Test for nil values in nested stucts

One elegant way (in my opinion) of handling it is to add getters to structs that are used as pointers. This “technique” is also used by the generated Go code of protobuf, and it allows natural chaining of method calls without having to worry about runtime panic due to nil pointers. In your example the … Read more

Go equivalent of a void pointer in C

According to the Go Programming Language Specification: A type implements any interface comprising any subset of its methods and may therefore implement several distinct interfaces. For instance, all types implement the empty interface: interface{} If you search within that document for interface{}, you’ll see quite a few examples of how you can use it to … Read more

Passing by reference and value in Go to functions

First, Go technically has only pass-by-value. When passing a pointer to an object, you’re passing a pointer by value, not passing an object by reference. The difference is subtle but occasionally relevant. For example, you can overwrite the pointer value which has no impact on the caller, as opposed to dereferencing it and overwriting the … Read more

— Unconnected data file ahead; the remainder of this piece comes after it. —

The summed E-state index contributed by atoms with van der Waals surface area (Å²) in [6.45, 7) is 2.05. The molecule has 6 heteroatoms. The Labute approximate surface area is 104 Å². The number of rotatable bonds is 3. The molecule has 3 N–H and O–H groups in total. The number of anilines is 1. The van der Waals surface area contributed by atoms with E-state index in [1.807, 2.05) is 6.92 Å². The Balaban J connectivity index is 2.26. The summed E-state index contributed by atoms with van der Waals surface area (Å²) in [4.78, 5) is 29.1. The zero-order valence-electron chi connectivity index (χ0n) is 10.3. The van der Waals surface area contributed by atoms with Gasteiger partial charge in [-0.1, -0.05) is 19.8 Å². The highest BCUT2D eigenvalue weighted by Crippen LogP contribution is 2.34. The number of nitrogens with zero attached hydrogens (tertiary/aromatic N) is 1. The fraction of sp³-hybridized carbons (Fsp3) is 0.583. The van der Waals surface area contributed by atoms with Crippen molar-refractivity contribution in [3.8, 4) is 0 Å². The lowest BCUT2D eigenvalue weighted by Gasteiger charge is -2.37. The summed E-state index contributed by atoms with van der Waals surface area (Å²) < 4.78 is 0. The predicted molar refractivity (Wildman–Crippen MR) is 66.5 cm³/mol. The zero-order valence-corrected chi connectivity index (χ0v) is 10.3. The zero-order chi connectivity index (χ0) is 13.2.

Range references instead values

The short & direct answer: no, use the array index instead of the value So the above code becomes: package main import “fmt” type MyType struct { field string } func main() { var array [10]MyType for idx, _ := range array { array[idx].field = “foo” } for _, e := range array { fmt.Println(e.field) … Read more

How to check if two variables point to the same object in memory?

There is the function ptr::eq: use std::ptr; struct Foo<‘a> { bar: &’a str, } fn main() { let foo_instance = Foo { bar: “bar” }; let some_vector: Vec<&Foo> = vec![&foo_instance]; assert!(ptr::eq(some_vector[0], &foo_instance)); } Before this was stabilized in Rust 1.17.0, you could perform a cast to *const T: assert!(some_vector[0] as *const Foo == &foo_instance as … Read more